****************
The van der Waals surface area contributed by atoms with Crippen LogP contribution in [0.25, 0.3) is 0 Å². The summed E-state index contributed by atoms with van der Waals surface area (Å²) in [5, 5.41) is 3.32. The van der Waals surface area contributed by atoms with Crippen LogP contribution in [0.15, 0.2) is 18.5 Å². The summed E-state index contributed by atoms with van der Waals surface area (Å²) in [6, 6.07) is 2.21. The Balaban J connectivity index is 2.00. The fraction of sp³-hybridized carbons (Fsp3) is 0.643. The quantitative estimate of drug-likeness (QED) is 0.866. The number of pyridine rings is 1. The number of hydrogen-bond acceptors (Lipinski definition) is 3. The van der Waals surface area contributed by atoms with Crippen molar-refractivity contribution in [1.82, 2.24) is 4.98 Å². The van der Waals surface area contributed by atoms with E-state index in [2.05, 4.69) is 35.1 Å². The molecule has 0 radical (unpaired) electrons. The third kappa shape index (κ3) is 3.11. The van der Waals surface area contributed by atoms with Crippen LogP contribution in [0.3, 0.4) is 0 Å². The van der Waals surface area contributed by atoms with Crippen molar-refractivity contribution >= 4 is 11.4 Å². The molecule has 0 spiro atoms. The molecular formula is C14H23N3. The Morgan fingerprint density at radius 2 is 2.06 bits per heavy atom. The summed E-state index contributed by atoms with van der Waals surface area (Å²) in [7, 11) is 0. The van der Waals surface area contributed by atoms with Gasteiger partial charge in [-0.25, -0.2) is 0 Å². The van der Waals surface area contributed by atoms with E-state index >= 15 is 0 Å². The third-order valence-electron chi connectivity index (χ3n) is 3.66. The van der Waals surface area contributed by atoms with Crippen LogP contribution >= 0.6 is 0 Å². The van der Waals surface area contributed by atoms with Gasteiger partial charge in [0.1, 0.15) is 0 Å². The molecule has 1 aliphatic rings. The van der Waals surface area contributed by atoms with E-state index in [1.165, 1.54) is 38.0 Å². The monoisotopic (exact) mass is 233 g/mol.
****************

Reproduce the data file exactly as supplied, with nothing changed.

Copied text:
The van der Waals surface area contributed by atoms with Crippen LogP contribution in [0.25, 0.3) is 0 Å². The summed E-state index contributed by atoms with van der Waals surface area (Å²) in [5, 5.41) is 3.32. The van der Waals surface area contributed by atoms with Crippen LogP contribution in [0.15, 0.2) is 18.5 Å². The summed E-state index contributed by atoms with van der Waals surface area (Å²) in [6, 6.07) is 2.21. The Balaban J connectivity index is 2.00. The fraction of sp³-hybridized carbons (Fsp3) is 0.643. The quantitative estimate of drug-likeness (QED) is 0.866. The number of pyridine rings is 1. The number of hydrogen-bond acceptors (Lipinski definition) is 3. The van der Waals surface area contributed by atoms with Crippen molar-refractivity contribution in [1.82, 2.24) is 4.98 Å². The van der Waals surface area contributed by atoms with E-state index in [2.05, 4.69) is 35.1 Å². The molecule has 0 radical (unpaired) electrons. The third kappa shape index (κ3) is 3.11. The van der Waals surface area contributed by atoms with Crippen LogP contribution in [0.3, 0.4) is 0 Å². The van der Waals surface area contributed by atoms with Crippen molar-refractivity contribution >= 4 is 11.4 Å². The molecule has 0 spiro atoms. The molecular formula is C14H23N3. The Morgan fingerprint density at radius 2 is 2.06 bits per heavy atom. The summed E-state index contributed by atoms with van der Waals surface area (Å²) in [7, 11) is 0. The van der Waals surface area contributed by atoms with Gasteiger partial charge in [-0.25, -0.2) is 0 Å². The van der Waals surface area contributed by atoms with E-state index >= 15 is 0 Å². The third-order valence-electron chi connectivity index (χ3n) is 3.66. The van der Waals surface area contributed by atoms with Crippen LogP contribution >= 0.6 is 0 Å². The van der Waals surface area contributed by atoms with Gasteiger partial charge in [0.1, 0.15) is 0 Å². The molecule has 1 aliphatic rings. The van der Waals surface area contributed by atoms with E-state index in [1.165, 1.54) is 38.0 Å². The monoisotopic (exact) mass is 233 g/mol.